China expels Hong Kong journalists from Tibet

March 18th, 2008 - 1:14 pm ICT by admin  

By Jaideep Sarin
Hong Kong, March 18 (IANS) At a time when China is under international pressure to give greater access to the media in the run up to the Olympic Games, Chinese authorities have packed off nearly 20 Hong Kong journalists from Lhasa. Media, both electronic and print, in Hong Kong is making the Chinese authorities feel uneasy with the state of turmoil in Lhasa and other places in Tibet after violence broke out in that territory over the last few days.

With the Chinese mainland media openly towing the Communist regime’s stand on the Tibet issue and blasting the Tibetan spiritual and temporal head, the 14th Dalai Lama, for indulging in separatism, the media in Hong Kong has mostly been vocally critical of China’s handling of Tibet and the suppression of Tibetans over the last few decades.

Several stories are being published in newspapers and magazines and shown on TV here about the turmoil inside Tibet. Most of the coverage has not been kind to China.

Though a special administered region (SAR) under China itself, the media in this bustling Hong Kong is considered rather free compared to the strict guidelines under which the media in China functions.

Hong Kong was handed over to China by Britain July 1997.

The immediate provocation for the evacuation of Hong Kong journalists from hotels in Lhasa over the weekend was the live reporting done by a Hong Kong-based television channel of the search for suspected rioters carried out by Chinese authorities and security forces in a hotel there.

Just after the footage was aired, the authorities tracked down the concerned reporters and soon rounded off all journalists from Hong Kong.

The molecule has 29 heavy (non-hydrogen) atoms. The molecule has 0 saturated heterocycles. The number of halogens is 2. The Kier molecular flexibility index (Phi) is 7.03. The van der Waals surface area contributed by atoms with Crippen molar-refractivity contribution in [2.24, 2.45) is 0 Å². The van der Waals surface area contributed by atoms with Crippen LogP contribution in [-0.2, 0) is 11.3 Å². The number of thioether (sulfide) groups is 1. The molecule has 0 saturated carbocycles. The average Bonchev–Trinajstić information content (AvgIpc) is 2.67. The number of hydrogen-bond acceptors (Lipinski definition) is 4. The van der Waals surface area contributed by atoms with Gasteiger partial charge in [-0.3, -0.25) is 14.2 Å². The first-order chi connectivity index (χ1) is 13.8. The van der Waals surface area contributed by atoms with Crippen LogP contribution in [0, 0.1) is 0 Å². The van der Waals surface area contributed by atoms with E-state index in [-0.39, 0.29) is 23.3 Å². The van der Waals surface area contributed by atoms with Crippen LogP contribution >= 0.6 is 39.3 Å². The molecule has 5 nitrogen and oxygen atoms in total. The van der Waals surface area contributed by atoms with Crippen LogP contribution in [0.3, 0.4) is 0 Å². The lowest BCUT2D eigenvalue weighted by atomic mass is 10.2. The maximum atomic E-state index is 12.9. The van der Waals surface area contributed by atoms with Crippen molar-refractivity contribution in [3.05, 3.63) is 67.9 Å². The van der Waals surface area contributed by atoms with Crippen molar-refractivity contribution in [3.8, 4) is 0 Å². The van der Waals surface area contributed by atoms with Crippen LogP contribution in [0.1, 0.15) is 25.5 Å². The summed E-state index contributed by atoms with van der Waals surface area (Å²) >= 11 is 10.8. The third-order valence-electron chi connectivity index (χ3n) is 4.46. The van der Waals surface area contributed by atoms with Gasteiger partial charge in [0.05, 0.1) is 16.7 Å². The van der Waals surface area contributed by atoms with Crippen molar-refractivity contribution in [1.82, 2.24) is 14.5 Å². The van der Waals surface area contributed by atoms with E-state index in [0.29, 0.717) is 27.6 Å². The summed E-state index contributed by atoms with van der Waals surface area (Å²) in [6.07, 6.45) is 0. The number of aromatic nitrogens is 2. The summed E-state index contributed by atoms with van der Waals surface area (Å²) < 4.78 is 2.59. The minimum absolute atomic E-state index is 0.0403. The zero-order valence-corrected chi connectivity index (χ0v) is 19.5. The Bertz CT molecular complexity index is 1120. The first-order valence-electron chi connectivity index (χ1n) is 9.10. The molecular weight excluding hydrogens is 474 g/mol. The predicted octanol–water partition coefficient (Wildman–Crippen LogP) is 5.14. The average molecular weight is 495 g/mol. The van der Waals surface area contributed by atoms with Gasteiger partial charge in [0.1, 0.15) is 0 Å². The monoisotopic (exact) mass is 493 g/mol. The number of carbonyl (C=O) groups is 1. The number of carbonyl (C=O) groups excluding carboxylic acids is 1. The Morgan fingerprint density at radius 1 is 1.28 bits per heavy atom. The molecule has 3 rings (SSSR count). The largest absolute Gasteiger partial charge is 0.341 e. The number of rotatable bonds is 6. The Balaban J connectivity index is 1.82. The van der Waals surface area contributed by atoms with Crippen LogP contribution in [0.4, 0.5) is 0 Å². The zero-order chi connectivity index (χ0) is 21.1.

“‘Don’t move! Don’t move!’ yelled the officials as journalists put their hands up as if they were criminals caught in a police raid,” one of the bundled out journalists said.

The officials interrogated the journalists and took away their footage saying that it had created a bad impression about the image of mainland China.

South China Morning Post journalist Choi Chi-yuk got a knock on his hotel door after 1 a.m. and he and his photographer too were bundled out. But not before their room and belongings were thoroughly searched and their photographs and video images confiscated.

“It took me a day to travel from Hong Kong to Lhasa but my departure from the trouble-torn city was more swift and sudden,” Choi said.

The Hong Kong journalists association has reacted angrily to the decision of China mainland authorities to ban reporters from covering events in Tibet.

“This ban is unacceptable. The decision is a breach of rules laid down in January last year to facilitate Hong Kong and Macau media coverage of the Olympics Games. The reporters were free to conduct interviews without seeking permission from authorities,” the association said in a statement, reacting to the expulsions.

“We are concerned that the demand for journalists to leave will only give the impression that the truth is being covered up. It is not conducive for the country to build an open image,” the association said.

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